Tag Archives: Iran

Bits and Pieces – 20171130, Thursday

WWIII: In case you weren’t sure China appears to have taken sides: China To Deploy Elite Troops In Syria To Fight Alongside Assad’s Army.

Climate: For the record: Health Officials Warn: 40,000 Could Die As Britain Hit With 3 Week Long Arctic Cold.

Bits and Pieces: George Friedman gives a succinct overview of Iran’s geopolitical position in the Middle-East, along with US blunders: Iran Reshapes the Middle East.

Canada Corner: The Financial Stability Board (FSB) has released their 2017 list of global systemically important banks (G-SIBs) and a new addition is the Royal Bank of Canada. Wikipedia defines a systemically important financial institution (SIFI) as a bank, insurance company, or other financial institution whose failure might trigger a financial crisis. The Basel III accord specifically targets SIFIs by requiring increased bank capital reserves as capital surcharges. The table published by the FSB lists 5 levels of additional capital requirement with the Royal Bank being in the lowest or 1% level.

Of note in the Wikipedia article is the statement: Virtually every Systemically Important Financial Institution operates at the top level as a holding company made up of numerous subsidiaries. Should a SIFI default and particularly a savings bank, this would allow for an orderly structured dissolution of the SIFI in a manner that subsidiaries that have deposits and other financial assets of the general population might be kept operational with assets intact while other subsidiaries are wound up to satisfy creditors. The intent would be to avoid bail-ins of depositors although politicians might be bought off lobbied effectively to go the bail-in route to protect wealthy investors.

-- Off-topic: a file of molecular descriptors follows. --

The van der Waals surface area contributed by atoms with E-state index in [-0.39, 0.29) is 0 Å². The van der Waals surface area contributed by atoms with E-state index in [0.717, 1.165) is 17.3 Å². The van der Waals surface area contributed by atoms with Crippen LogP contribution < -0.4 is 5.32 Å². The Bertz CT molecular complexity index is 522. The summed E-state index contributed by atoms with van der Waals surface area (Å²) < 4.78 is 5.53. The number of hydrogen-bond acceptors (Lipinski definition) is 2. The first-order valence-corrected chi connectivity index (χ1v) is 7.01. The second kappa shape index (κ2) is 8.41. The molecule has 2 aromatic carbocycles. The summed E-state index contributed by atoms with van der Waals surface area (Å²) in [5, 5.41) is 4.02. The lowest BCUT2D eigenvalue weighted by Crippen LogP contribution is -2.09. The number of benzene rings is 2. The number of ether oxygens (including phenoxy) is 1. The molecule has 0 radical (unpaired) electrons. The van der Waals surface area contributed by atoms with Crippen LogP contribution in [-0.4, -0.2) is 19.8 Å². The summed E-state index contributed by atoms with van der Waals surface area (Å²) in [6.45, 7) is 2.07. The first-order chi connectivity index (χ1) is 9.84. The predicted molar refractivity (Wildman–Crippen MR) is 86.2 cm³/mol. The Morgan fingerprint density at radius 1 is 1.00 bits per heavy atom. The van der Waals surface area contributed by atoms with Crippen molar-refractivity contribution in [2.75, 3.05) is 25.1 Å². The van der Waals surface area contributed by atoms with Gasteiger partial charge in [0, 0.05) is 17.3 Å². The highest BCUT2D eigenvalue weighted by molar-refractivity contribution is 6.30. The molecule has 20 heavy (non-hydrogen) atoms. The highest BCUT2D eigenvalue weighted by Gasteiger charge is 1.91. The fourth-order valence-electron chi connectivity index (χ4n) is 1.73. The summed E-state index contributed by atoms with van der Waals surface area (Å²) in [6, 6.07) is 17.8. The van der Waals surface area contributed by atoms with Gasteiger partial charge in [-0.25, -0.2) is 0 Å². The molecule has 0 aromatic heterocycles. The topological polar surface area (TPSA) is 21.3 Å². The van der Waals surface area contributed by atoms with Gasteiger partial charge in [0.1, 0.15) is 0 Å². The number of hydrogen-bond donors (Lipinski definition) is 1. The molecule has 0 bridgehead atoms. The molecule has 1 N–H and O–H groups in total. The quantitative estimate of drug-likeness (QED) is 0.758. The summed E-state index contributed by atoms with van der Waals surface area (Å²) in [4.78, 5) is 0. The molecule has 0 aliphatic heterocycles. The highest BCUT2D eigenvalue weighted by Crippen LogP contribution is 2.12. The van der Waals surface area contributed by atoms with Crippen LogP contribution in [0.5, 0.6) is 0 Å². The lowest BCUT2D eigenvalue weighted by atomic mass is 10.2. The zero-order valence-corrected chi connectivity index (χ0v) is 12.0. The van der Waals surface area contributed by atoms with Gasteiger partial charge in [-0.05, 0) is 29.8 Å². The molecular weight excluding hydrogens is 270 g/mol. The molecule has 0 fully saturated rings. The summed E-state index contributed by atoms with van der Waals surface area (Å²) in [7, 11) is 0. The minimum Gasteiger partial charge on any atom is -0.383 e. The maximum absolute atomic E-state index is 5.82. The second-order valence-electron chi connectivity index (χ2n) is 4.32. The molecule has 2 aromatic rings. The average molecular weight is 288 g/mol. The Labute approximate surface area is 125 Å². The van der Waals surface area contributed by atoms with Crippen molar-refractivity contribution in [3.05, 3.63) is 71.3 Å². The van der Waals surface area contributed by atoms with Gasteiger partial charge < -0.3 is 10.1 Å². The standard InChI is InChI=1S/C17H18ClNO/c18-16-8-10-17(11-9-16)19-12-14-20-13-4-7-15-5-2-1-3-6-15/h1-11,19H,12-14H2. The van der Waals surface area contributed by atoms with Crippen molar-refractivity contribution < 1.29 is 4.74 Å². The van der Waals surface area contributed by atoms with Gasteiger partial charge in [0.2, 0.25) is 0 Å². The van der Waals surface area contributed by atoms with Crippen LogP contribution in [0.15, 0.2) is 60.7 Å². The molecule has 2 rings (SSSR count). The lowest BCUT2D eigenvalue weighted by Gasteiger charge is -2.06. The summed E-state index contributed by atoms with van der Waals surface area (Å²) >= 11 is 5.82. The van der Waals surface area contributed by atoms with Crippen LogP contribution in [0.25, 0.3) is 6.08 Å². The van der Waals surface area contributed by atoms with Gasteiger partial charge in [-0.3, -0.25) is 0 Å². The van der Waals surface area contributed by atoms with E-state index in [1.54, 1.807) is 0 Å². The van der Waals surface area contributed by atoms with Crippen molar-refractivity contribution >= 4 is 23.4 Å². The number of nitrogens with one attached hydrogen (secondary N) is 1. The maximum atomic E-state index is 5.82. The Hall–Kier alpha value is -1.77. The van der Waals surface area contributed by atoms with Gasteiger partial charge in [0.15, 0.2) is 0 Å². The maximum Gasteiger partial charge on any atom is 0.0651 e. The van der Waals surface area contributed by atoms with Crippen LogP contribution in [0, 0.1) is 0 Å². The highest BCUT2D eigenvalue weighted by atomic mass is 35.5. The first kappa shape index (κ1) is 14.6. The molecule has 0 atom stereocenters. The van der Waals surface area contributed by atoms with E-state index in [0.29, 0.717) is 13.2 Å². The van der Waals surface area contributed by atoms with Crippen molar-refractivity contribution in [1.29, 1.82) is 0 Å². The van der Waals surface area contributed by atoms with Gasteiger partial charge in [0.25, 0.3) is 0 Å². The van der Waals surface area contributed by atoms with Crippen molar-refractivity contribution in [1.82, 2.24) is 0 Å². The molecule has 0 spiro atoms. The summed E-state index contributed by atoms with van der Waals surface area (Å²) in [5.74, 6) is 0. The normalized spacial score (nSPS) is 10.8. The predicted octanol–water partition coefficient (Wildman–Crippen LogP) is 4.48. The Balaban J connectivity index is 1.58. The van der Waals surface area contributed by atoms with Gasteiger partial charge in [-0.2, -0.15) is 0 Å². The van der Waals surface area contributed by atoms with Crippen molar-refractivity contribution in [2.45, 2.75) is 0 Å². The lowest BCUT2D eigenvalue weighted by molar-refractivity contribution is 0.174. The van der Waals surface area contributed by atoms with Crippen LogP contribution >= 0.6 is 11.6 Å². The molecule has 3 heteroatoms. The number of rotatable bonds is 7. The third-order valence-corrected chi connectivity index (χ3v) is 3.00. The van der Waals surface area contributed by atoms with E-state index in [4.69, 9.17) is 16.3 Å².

The US Federal Reserve examined the adequacy of Basil III provisions for systemic protection in the face of a financial crisis: Are Basel’s Capital Surcharges for Global Systemically Important Banks Too Small?. The assessment of an adequate capital reserve is complex, is probably SIFI-dependent and the Basel III requirements are likely far short of what is necessary to preserve some, if not all, of the 30 SIBs in the event of a global financial system collapse. Since the SIBs known as the “too big to fail” banks are bigger now than in the 2008 financial crisis, the next global crisis will likely be unstoppable. The interconnected nature of the global financial system guarantees the entire house of cards will come down.

We may see one (RBC) or two of the major Canadian banks fail but all may go down due to inter-dependencies. Those banks with the highest international exposure may be the most at risk from a global systemic crisis. I have commented earlier how the Canada Deposit Insurance Corporation (CDIC) has capital sufficient to ensure less than 1% of the deposit base, so your money may be at risk.

The general recommendation by smart asset managers and authors is to  invest part of your capital in hard assets like precious metals and (farm) land. The wealthier are investing in fine art, antiques and precious stones. These will remain when money is totally devalued.

As a final note I would recommend cryptocurrencies only as a speculation in the same class as Dutch tulip bulbs were at one time. I read a reference in the past week to some fellow who lost his hard drive (in an unspecified manner) with the cryptographic keys to his 7500 Bitcoins which are now part of the estimated 4 million lost forever. At around $11,000 a coin currently that has to hurt.

Bits and Pieces – 20171117, Friday